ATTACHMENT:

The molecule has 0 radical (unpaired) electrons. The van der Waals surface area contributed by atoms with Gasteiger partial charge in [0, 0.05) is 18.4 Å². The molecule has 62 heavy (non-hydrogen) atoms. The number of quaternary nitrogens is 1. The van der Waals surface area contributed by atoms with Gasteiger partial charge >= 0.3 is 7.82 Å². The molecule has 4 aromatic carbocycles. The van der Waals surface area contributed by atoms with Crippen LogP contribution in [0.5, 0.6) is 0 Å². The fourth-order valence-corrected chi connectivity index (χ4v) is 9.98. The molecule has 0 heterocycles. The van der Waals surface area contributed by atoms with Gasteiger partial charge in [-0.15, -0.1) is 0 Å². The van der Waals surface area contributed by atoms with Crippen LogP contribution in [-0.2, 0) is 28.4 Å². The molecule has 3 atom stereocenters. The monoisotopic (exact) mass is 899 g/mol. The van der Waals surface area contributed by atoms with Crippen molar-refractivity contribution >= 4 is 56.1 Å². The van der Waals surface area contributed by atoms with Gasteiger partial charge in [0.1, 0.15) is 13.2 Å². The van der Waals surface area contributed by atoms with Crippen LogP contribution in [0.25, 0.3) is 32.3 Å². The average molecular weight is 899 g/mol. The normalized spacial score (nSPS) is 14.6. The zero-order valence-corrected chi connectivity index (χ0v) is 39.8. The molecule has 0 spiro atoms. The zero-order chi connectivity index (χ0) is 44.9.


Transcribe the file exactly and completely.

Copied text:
The molecule has 0 radical (unpaired) electrons. The van der Waals surface area contributed by atoms with Gasteiger partial charge in [0, 0.05) is 18.4 Å². The molecule has 62 heavy (non-hydrogen) atoms. The number of quaternary nitrogens is 1. The van der Waals surface area contributed by atoms with Gasteiger partial charge >= 0.3 is 7.82 Å². The molecule has 4 aromatic carbocycles. The van der Waals surface area contributed by atoms with Crippen LogP contribution in [0.5, 0.6) is 0 Å². The fourth-order valence-corrected chi connectivity index (χ4v) is 9.98. The molecule has 0 heterocycles. The van der Waals surface area contributed by atoms with Gasteiger partial charge in [-0.15, -0.1) is 0 Å². The van der Waals surface area contributed by atoms with Crippen LogP contribution in [-0.2, 0) is 28.4 Å². The molecule has 3 atom stereocenters. The monoisotopic (exact) mass is 899 g/mol. The van der Waals surface area contributed by atoms with Crippen molar-refractivity contribution >= 4 is 56.1 Å². The van der Waals surface area contributed by atoms with Gasteiger partial charge in [0.1, 0.15) is 13.2 Å². The van der Waals surface area contributed by atoms with Crippen LogP contribution in [0.25, 0.3) is 32.3 Å². The average molecular weight is 899 g/mol. The normalized spacial score (nSPS) is 14.6. The zero-order valence-corrected chi connectivity index (χ0v) is 39.8. The molecule has 0 spiro atoms. The zero-order chi connectivity index (χ0) is 44.9.